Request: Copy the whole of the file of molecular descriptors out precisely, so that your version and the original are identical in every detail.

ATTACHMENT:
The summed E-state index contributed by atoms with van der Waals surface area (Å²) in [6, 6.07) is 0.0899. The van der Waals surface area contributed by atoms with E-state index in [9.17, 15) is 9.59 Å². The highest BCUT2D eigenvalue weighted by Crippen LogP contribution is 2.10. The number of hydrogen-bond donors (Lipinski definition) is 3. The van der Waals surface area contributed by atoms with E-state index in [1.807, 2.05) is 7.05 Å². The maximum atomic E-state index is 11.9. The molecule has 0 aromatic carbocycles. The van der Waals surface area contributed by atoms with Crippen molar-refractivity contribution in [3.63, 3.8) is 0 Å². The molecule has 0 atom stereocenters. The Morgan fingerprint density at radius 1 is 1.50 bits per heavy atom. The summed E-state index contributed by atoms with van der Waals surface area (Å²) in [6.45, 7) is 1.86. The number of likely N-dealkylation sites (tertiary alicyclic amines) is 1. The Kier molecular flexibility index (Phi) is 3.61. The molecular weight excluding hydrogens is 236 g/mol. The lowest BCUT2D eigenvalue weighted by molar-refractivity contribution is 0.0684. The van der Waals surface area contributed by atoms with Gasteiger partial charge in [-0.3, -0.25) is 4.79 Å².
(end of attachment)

The summed E-state index contributed by atoms with van der Waals surface area (Å²) in [6, 6.07) is 0.0899. The van der Waals surface area contributed by atoms with E-state index in [9.17, 15) is 9.59 Å². The highest BCUT2D eigenvalue weighted by Crippen LogP contribution is 2.10. The number of hydrogen-bond donors (Lipinski definition) is 3. The van der Waals surface area contributed by atoms with E-state index in [1.807, 2.05) is 7.05 Å². The maximum atomic E-state index is 11.9. The molecule has 0 aromatic carbocycles. The van der Waals surface area contributed by atoms with Crippen molar-refractivity contribution in [3.63, 3.8) is 0 Å². The molecule has 0 atom stereocenters. The Morgan fingerprint density at radius 1 is 1.50 bits per heavy atom. The summed E-state index contributed by atoms with van der Waals surface area (Å²) in [6.45, 7) is 1.86. The number of likely N-dealkylation sites (tertiary alicyclic amines) is 1. The Kier molecular flexibility index (Phi) is 3.61. The molecular weight excluding hydrogens is 236 g/mol. The lowest BCUT2D eigenvalue weighted by molar-refractivity contribution is 0.0684. The van der Waals surface area contributed by atoms with Gasteiger partial charge in [-0.3, -0.25) is 4.79 Å².